A reference rate is an interest rate benchmark used to set other interest rates. Various types of transactions use different reference rate benchmarks, but the most common is the LIBOR, the prime rate, and benchmark U.S. Treasury securities. Reference rates are useful in homeowner mortgages and sophisticated interest rate swap transactions made by institutions.

Breaking Down Reference Rate

Depending on the writing of a security or financial contract, the reference rate can be harder to understand. Difficulties happen especially if the rate is in the form of an inflation benchmark, such as the Consumer Price Index (CPI or as a measure of economic health, such as the unemployment rate or corporate default rate.

Reference rates are at the core of an adjustable rate mortgage (ARM). With an ARM, the borrower's interest rate will be the reference rate, usually the prime rate, plus an additional fixed amount, known as the spread. From the lender's viewpoint, the reference rate is a guaranteed rate of borrowing. At a minimum, the lender always earns the spread as profit. For the borrower, however, changes in the reference rate can have a definite financial impact. If the reference rate makes a sudden move upward, borrowers who pay floating interest rates can see their payments rise dramatically.

Reference rates also form the benchmark for an interest rate swap. In an interest rate swap, the floating reference rate is exchanged by one party for a fixed interest rate or a set of payments. The reference rate will determine the floating interest rate portion of the contract.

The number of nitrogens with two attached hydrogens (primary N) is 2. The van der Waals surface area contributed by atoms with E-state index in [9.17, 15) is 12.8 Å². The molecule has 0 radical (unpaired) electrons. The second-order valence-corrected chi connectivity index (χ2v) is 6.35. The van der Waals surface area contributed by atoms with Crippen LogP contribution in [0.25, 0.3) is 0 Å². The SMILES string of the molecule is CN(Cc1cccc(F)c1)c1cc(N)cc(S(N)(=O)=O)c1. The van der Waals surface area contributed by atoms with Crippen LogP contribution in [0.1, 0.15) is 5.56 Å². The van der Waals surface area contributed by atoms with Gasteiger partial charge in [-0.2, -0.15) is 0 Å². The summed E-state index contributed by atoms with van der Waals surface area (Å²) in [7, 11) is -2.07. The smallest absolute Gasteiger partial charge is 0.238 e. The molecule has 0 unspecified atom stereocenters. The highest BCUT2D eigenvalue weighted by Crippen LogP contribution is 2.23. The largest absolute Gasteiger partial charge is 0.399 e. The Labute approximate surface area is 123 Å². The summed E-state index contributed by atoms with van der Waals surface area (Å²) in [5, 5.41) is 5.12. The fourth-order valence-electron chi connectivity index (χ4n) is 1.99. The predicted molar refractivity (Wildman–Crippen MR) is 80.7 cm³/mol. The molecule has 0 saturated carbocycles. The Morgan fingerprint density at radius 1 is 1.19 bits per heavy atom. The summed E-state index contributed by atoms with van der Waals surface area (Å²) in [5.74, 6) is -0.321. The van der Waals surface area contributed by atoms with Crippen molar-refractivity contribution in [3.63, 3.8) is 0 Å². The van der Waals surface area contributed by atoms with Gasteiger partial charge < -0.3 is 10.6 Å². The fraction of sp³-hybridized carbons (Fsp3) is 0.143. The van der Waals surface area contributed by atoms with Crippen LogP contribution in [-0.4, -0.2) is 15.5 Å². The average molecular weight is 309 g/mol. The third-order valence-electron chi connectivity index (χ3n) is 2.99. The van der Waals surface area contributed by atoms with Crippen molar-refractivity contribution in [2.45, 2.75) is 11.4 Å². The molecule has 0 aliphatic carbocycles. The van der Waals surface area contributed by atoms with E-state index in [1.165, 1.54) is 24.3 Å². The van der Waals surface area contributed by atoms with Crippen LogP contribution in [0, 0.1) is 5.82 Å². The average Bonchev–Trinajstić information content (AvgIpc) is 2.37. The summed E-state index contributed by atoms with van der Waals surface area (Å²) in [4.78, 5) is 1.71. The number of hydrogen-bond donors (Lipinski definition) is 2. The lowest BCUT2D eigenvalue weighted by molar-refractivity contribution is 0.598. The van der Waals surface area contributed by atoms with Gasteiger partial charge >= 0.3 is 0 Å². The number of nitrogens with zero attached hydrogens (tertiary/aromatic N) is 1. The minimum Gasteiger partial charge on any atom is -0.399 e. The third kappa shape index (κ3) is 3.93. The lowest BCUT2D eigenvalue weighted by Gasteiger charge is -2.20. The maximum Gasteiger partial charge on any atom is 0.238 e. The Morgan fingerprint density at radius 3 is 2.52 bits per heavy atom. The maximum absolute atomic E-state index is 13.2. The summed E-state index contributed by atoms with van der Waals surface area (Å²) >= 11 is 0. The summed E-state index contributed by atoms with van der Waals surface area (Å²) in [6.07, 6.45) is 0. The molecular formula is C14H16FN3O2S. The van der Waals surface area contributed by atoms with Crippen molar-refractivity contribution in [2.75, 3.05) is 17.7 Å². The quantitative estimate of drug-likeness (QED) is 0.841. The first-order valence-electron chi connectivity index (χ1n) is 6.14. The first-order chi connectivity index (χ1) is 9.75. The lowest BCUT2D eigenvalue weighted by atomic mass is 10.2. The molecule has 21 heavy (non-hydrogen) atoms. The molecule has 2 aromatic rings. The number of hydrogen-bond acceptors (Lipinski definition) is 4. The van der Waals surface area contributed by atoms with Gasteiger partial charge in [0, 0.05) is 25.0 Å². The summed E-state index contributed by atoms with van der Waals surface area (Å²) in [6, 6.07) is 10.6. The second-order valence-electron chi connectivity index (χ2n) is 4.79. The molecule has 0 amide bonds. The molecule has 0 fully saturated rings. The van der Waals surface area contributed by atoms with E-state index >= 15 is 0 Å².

How it Works

Let's say a homebuyer needs to borrow $40,000 to help finance the purchase of a new home. The bank offers a variable interest rate loan at prime plus 1%. That means the interest rate for the loan equals the prime rate plus 1%. Therefore, if the prime rate is 4%, then your mortgage carries an interest rate of 5% (4%+1%). In this case, the prime rate is the reference rate.

The bank may "reset" the rate from time to time as the reference rate fluctuates. When the prime rate goes up, your rate also goes up. Adversely, when the prime rate falls, so does your payment rate. By allowing the bank to "reset" the rate, it avoids the chance that the borrower may default on the loan, which causes the bank to lose money. Borrowers also benefit from a "reset" of rate. It helps them avoid overpaying for a loan if prime rates happen to go down after finalization of the loan.

The consumer price index is the reference rate for Treasury Inflation-Protected Securities, known as TIPS. TIPS are U.S Treasury securities that are indexed to inflation to protect investors from the counteractive effects of inflation. TIPS will pay interest every six months using a basis of a fixed rate applied to the underlying principle. Calculation of interest uses the adjusted principal multiplied by one-half of the interest rate. On maturity, the U.S. Treasury will pay either the original or an adjusted principal, whichever is higher.